Experienced ship cruisers know river cruising is a very different kind of trip than sailing the seven seas, and it is one that is catching on in popularity. While ship passengers often have to buck waiting lines as they tender in from off shore anchors, only to go through lengthy port and immigration procedures and then get accosted by throngs of idle taxi drivers, river cruisers sit back and relax. The ship docks, and usually in the center of town. Passengers step off the boat and onto the dock and walk a block or two to the nearest strudel cafe or gelato bistro.
Large cruise ships cannot move through Europe’s rivers and, indeed, many are too large to even dock in the deeper seaports. The average length of a cruise ship is easily 1,000 feet on several tiers and through these lengths passengers navigate their way to various dining venues, entertainment options, pools, spas, activity decks and lounges.
Although river cruises cannot compete with the big cruise ships when it comes to onboard entertainment, or the food varieties and shopping venues they contain, the barges do hold their own in matters of convenience and intimacy of place.
For those travelers who want to see Europe slowly, dock in a town and be in the center of town minutes after they step off the boat, and for those who want their experience of Europe to be hassle free, river cruising is the way to go. Some of these cruise packages are all-inclusive – no added charges for excursions and often no added charges for onboard amenities. Cabins are spacious and upscale with high threadcount linens and dedicated butler service, and food is fresh and local. While cruise ships will carry 1,000-4,000 passengers from port to port, the average river cruise will carry only 100-200 people.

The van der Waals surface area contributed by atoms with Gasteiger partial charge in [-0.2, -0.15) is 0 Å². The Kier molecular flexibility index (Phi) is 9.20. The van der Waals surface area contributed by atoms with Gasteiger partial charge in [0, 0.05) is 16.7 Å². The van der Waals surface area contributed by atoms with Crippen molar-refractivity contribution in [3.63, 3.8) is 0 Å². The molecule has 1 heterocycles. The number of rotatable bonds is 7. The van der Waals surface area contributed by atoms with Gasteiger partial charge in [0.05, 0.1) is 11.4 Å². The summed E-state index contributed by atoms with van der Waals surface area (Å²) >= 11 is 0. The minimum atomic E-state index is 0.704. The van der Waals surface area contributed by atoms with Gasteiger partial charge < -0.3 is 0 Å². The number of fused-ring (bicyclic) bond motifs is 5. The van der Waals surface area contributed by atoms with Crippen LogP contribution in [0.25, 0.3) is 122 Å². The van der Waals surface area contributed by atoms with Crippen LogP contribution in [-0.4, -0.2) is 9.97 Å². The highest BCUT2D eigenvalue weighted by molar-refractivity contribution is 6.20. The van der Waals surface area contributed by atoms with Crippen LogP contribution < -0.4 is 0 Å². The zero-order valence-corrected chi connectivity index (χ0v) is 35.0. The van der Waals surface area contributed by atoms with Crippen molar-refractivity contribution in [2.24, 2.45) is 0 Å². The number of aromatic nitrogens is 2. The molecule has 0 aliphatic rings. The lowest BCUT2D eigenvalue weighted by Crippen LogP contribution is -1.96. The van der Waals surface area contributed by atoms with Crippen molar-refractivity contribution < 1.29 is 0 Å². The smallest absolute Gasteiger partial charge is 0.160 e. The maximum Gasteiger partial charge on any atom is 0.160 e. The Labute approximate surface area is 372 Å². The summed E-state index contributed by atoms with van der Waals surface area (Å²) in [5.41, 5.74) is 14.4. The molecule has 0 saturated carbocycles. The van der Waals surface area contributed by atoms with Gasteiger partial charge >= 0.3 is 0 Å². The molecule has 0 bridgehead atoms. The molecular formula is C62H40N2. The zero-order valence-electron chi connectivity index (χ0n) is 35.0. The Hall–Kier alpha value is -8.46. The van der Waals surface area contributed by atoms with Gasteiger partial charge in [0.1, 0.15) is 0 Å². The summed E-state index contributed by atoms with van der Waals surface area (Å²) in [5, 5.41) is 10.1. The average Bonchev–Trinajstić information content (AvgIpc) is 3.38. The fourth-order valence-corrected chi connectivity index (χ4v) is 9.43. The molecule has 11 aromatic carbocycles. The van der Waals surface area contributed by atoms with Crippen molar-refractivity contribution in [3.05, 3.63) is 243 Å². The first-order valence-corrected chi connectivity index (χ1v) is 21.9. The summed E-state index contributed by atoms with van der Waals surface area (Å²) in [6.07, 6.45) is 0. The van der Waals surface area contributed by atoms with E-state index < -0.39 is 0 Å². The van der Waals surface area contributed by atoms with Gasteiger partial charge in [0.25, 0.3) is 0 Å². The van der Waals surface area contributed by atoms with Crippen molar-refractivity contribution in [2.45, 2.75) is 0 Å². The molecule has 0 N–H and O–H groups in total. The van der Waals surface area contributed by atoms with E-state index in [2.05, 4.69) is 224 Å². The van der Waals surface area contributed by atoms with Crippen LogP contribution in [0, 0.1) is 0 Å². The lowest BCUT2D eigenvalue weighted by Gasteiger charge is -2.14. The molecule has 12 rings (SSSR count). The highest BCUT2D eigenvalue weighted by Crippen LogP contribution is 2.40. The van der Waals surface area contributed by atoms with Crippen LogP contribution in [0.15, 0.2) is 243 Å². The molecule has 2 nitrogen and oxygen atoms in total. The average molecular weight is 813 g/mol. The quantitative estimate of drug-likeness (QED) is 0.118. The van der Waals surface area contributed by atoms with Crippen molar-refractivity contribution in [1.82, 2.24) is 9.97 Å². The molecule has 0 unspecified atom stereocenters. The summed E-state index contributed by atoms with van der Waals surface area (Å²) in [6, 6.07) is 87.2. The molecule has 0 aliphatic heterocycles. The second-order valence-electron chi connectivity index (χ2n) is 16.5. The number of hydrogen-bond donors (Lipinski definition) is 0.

River cruises are as wide and varied as the world’s greatest rivers: the Mekong and Ganges, the River Quai, the Yangtze in China to the Amazon in Brazil. The river cruises in Europe can include traveling through the Rhone, the Rhine, the Danube, the Basel, the Loire, the Moselle, the Elbe, the Volga and the Seine. The continent was tamed along these legendary rivers and visitors can take in the time lines – from famous medieval castles and to the great battle spots of the last century’s World Wars – in the time it takes to sip a single glass of Champagne.
Europe Up Close
A recent river cruise through the wine region of Bordeaux illustrated just how easy it is to board a vessel and partake in some of the finest no-hassle dining and sipping to be had in Europe.
I was taking a seven-day cruise via Los Angeles-based Viking River Cruises' luxury longship called the Forseti. Bordeaux, a compact city of some 250,00 people three hours by TGV train from Paris, is accessible through Bordeaux-Merignac Airport – a 30-minute drive from city center.
The Forseti was docked on the Garonne River on the Quai des Chartrons where much Bordeaux life and leisure takes place. It’s a stone’s throw from there to the fabulous shopping, dining and ambling to be done along Rue St. Catherine and the Cathedral St. André. In easy sight from our spot was the Pont de Pierre Bridge, built in 1819 by Napoleon (claiming 17 arches in correspondence with the number of letters in his name) and now ablaze in the twilight in a certain glory reminiscent of Paris’s Bridge of Alexander.
Due to of low water levels our ship had to spend an extra day in Bordeaux, causing no complaints from the passengers. But such occurrences and problems facing the river cruise industry are not rare.